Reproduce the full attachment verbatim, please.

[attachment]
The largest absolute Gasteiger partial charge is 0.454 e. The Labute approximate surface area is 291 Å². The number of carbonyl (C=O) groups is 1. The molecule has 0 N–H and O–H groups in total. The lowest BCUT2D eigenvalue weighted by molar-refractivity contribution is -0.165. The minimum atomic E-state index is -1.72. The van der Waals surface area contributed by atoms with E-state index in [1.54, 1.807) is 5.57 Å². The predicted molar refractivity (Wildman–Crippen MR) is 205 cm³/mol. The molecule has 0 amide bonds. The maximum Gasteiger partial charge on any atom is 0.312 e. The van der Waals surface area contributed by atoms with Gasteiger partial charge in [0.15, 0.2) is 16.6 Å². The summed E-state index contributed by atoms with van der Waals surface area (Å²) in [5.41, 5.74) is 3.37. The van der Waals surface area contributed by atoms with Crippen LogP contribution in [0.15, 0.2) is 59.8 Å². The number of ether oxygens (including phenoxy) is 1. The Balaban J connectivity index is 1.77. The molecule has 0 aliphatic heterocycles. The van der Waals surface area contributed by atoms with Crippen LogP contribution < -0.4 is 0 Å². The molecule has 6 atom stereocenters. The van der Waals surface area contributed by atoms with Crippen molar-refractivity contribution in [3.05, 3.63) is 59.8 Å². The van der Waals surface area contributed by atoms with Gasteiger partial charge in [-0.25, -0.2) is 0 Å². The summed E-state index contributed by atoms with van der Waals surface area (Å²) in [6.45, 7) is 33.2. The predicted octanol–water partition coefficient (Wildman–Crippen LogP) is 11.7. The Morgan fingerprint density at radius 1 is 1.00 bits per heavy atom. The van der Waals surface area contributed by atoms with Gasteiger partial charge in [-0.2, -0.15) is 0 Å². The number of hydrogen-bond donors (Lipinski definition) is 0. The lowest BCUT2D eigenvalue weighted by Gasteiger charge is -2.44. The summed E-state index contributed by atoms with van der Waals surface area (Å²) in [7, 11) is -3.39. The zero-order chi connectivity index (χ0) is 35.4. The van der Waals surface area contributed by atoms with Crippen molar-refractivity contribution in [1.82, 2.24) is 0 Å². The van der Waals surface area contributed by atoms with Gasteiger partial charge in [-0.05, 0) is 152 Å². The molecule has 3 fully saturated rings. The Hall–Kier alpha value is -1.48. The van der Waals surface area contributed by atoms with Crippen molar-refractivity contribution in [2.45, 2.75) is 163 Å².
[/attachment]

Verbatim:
The largest absolute Gasteiger partial charge is 0.454 e. The Labute approximate surface area is 291 Å². The number of carbonyl (C=O) groups is 1. The molecule has 0 N–H and O–H groups in total. The lowest BCUT2D eigenvalue weighted by molar-refractivity contribution is -0.165. The minimum atomic E-state index is -1.72. The van der Waals surface area contributed by atoms with E-state index in [1.54, 1.807) is 5.57 Å². The predicted molar refractivity (Wildman–Crippen MR) is 205 cm³/mol. The molecule has 0 amide bonds. The maximum Gasteiger partial charge on any atom is 0.312 e. The van der Waals surface area contributed by atoms with Gasteiger partial charge in [0.15, 0.2) is 16.6 Å². The summed E-state index contributed by atoms with van der Waals surface area (Å²) in [5.41, 5.74) is 3.37. The van der Waals surface area contributed by atoms with Crippen LogP contribution in [0.15, 0.2) is 59.8 Å². The number of ether oxygens (including phenoxy) is 1. The Balaban J connectivity index is 1.77. The molecule has 0 aliphatic heterocycles. The van der Waals surface area contributed by atoms with Crippen LogP contribution < -0.4 is 0 Å². The molecule has 6 atom stereocenters. The van der Waals surface area contributed by atoms with Crippen molar-refractivity contribution in [3.05, 3.63) is 59.8 Å². The van der Waals surface area contributed by atoms with Gasteiger partial charge in [-0.25, -0.2) is 0 Å². The summed E-state index contributed by atoms with van der Waals surface area (Å²) in [6.45, 7) is 33.2. The predicted octanol–water partition coefficient (Wildman–Crippen LogP) is 11.7. The Morgan fingerprint density at radius 1 is 1.00 bits per heavy atom. The van der Waals surface area contributed by atoms with Gasteiger partial charge in [-0.2, -0.15) is 0 Å². The number of hydrogen-bond donors (Lipinski definition) is 0. The lowest BCUT2D eigenvalue weighted by Gasteiger charge is -2.44. The summed E-state index contributed by atoms with van der Waals surface area (Å²) in [7, 11) is -3.39. The zero-order chi connectivity index (χ0) is 35.4. The van der Waals surface area contributed by atoms with Crippen molar-refractivity contribution in [1.82, 2.24) is 0 Å². The van der Waals surface area contributed by atoms with Gasteiger partial charge in [-0.05, 0) is 152 Å². The molecule has 3 fully saturated rings. The Hall–Kier alpha value is -1.48. The van der Waals surface area contributed by atoms with Crippen molar-refractivity contribution in [2.45, 2.75) is 163 Å².